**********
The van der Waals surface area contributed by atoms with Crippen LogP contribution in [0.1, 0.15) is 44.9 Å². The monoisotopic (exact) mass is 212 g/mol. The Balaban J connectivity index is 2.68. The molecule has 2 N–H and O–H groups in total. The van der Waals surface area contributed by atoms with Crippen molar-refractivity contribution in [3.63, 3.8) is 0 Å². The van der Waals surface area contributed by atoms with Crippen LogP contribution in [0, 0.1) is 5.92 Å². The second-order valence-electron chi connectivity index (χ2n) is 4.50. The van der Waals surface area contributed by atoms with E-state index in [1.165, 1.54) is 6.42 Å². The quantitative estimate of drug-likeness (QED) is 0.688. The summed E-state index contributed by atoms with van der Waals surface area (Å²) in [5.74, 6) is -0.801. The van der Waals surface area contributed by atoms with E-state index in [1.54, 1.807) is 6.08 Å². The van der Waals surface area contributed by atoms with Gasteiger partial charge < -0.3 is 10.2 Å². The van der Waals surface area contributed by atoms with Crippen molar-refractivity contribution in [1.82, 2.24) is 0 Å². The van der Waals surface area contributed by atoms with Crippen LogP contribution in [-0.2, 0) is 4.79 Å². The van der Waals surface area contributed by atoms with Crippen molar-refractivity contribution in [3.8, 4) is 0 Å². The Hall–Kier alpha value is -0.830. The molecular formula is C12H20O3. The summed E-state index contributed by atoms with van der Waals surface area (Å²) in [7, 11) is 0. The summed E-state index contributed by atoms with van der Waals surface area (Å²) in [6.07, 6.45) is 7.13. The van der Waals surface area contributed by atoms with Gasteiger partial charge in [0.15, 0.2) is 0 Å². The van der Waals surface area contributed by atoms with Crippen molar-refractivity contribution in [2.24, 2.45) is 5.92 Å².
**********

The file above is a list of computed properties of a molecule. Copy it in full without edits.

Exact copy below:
The van der Waals surface area contributed by atoms with Crippen LogP contribution in [0.1, 0.15) is 44.9 Å². The monoisotopic (exact) mass is 212 g/mol. The Balaban J connectivity index is 2.68. The molecule has 2 N–H and O–H groups in total. The van der Waals surface area contributed by atoms with Crippen molar-refractivity contribution in [3.63, 3.8) is 0 Å². The van der Waals surface area contributed by atoms with Crippen LogP contribution in [0, 0.1) is 5.92 Å². The second-order valence-electron chi connectivity index (χ2n) is 4.50. The van der Waals surface area contributed by atoms with E-state index in [1.165, 1.54) is 6.42 Å². The quantitative estimate of drug-likeness (QED) is 0.688. The summed E-state index contributed by atoms with van der Waals surface area (Å²) in [5.74, 6) is -0.801. The van der Waals surface area contributed by atoms with E-state index in [1.54, 1.807) is 6.08 Å². The van der Waals surface area contributed by atoms with Gasteiger partial charge < -0.3 is 10.2 Å². The van der Waals surface area contributed by atoms with Crippen molar-refractivity contribution in [1.82, 2.24) is 0 Å². The van der Waals surface area contributed by atoms with Crippen LogP contribution in [-0.2, 0) is 4.79 Å². The van der Waals surface area contributed by atoms with Crippen molar-refractivity contribution in [3.8, 4) is 0 Å². The Hall–Kier alpha value is -0.830. The molecular formula is C12H20O3. The summed E-state index contributed by atoms with van der Waals surface area (Å²) in [7, 11) is 0. The summed E-state index contributed by atoms with van der Waals surface area (Å²) in [6.07, 6.45) is 7.13. The van der Waals surface area contributed by atoms with Gasteiger partial charge in [0.15, 0.2) is 0 Å². The van der Waals surface area contributed by atoms with Crippen molar-refractivity contribution in [2.24, 2.45) is 5.92 Å².